U.S. intelligence agents may be more prone to irrational inconsistencies in decision making compared to college students and post-college adults, according to a new study forthcoming in Psychological Science, a journal of the Association for Psychological Science.
The study found that intelligence agents exhibited larger biases on 30 gain-loss framing decisions, and were also more confident in those decisions. Thirty-six agents were recruited for the study from an anonymous federal agency, and were presented with scenarios such as:
The U.S. is preparing for the outbreak of an unusual disease, which is expected to kill 600 people. Do you: Save 200 people for sure, or choose the option with 1/3 probability that 600 will be saved and a 2/3 probability no one will be saved?
In the same scenario, do you pick the option where 400 will surely die, or instead a 2/3 probability that all 600 will die and a 1/3 probability no one dies?
Notably, the different scenarios resulted in the same potential outcomes — the first option in both scenarios, for example, has a net result of saving 200 people and losing 400.
But the results showed that agents treated these equivalent outcomes differently based on how the scenario was worded. Specifically, they were more willing than college students to take risks with human lives when outcomes were framed as losses. The researchers explain that the agents also “doubled-down” on their choices, expressing more confidence in their decisions.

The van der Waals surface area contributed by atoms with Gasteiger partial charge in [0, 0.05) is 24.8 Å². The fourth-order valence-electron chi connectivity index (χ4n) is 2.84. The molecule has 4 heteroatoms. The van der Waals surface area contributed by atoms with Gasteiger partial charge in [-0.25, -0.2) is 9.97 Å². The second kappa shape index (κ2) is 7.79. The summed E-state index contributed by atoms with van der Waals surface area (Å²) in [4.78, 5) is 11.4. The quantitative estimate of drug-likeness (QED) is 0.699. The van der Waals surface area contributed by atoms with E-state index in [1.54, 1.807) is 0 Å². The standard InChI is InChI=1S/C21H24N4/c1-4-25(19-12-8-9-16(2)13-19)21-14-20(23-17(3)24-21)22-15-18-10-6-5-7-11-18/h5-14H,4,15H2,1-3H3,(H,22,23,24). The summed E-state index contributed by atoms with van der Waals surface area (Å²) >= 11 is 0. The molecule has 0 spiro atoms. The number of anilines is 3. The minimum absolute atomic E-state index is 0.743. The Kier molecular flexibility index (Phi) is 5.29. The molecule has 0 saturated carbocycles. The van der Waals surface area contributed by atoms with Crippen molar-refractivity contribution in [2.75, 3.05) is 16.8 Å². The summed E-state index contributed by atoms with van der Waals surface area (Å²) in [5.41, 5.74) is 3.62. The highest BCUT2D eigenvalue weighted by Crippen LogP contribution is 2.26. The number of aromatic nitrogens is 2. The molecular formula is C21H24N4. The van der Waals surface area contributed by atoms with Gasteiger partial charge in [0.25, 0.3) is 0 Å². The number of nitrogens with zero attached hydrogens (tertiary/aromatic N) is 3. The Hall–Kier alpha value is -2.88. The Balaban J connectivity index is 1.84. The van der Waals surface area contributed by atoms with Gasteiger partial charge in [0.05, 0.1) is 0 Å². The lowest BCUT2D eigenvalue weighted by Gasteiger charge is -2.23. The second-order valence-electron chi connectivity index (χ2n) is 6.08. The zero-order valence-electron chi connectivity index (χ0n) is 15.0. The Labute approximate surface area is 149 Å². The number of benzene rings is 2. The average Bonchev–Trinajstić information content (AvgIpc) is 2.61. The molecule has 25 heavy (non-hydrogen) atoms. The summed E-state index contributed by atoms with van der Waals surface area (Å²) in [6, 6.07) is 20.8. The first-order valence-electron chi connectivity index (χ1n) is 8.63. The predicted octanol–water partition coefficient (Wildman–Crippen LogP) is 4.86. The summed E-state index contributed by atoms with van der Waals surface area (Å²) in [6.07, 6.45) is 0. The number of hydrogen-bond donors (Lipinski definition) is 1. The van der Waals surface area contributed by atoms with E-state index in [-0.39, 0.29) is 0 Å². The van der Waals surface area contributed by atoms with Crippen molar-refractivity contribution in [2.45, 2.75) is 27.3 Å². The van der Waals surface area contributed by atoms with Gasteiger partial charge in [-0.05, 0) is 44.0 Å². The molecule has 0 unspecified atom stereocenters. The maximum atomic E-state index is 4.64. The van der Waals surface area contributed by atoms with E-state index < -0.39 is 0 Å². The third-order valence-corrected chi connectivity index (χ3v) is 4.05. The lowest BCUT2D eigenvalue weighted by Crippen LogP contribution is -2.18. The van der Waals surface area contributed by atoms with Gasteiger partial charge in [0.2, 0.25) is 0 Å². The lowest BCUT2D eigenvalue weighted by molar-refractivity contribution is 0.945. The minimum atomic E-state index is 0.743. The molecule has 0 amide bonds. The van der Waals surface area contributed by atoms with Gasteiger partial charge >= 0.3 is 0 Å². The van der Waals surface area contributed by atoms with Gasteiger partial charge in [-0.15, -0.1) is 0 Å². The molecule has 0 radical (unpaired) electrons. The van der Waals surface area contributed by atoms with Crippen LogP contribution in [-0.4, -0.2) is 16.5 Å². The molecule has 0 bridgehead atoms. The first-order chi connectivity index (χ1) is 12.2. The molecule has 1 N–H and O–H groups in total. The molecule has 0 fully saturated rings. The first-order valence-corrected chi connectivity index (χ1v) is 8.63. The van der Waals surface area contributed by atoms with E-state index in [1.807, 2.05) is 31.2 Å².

These results shed light on the decision-making mechanisms of intelligence agents who identify and mitigate risks to national security, says Valerie Reyna, professor of human development and psychology at Cornell University and lead author of the study. Like some other laboratory gambling tasks, framing effects have been shown to predict real-world behavior, Reyna added.
Participants who had graduated college seemed to occupy a middle ground between college students and the intelligence agents, suggesting that people with more “advanced” reasoning skills are also more likely to show reasoning biases.
Ultimately, Reyna explains, meaning and context play a larger role in risky decision making as experts gain experience. That experience can enhance performance in some cases, but also has predictable pitfalls.
Co-authors on this research include Christina Chick, Johnathan Corbin, and Andrew Hsia of Cornell University.